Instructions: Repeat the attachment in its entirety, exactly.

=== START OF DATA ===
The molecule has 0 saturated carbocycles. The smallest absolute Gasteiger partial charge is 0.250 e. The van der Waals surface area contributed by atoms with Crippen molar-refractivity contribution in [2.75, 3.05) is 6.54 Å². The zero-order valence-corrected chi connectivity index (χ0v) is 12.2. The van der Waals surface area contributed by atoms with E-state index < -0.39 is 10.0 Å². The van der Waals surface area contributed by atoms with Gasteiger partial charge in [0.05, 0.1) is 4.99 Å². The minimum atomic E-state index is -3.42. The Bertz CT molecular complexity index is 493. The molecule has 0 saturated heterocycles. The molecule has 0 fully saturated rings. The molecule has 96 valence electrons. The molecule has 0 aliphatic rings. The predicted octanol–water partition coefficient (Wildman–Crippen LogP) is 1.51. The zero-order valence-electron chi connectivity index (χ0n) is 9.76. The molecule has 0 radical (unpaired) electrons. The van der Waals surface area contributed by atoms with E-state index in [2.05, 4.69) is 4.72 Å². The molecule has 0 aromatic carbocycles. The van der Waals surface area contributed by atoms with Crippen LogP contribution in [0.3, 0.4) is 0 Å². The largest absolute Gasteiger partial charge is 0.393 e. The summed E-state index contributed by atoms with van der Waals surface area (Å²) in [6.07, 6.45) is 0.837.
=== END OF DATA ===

The molecule has 0 saturated carbocycles. The smallest absolute Gasteiger partial charge is 0.250 e. The van der Waals surface area contributed by atoms with Crippen molar-refractivity contribution in [2.75, 3.05) is 6.54 Å². The zero-order valence-corrected chi connectivity index (χ0v) is 12.2. The van der Waals surface area contributed by atoms with E-state index < -0.39 is 10.0 Å². The van der Waals surface area contributed by atoms with Gasteiger partial charge in [0.05, 0.1) is 4.99 Å². The minimum atomic E-state index is -3.42. The Bertz CT molecular complexity index is 493. The molecule has 0 saturated heterocycles. The molecule has 0 fully saturated rings. The molecule has 96 valence electrons. The molecule has 0 aliphatic rings. The predicted octanol–water partition coefficient (Wildman–Crippen LogP) is 1.51. The zero-order valence-electron chi connectivity index (χ0n) is 9.76. The molecule has 0 radical (unpaired) electrons. The van der Waals surface area contributed by atoms with E-state index in [2.05, 4.69) is 4.72 Å². The molecule has 0 aromatic carbocycles. The van der Waals surface area contributed by atoms with Crippen LogP contribution in [0.3, 0.4) is 0 Å². The largest absolute Gasteiger partial charge is 0.393 e. The summed E-state index contributed by atoms with van der Waals surface area (Å²) in [6.07, 6.45) is 0.837.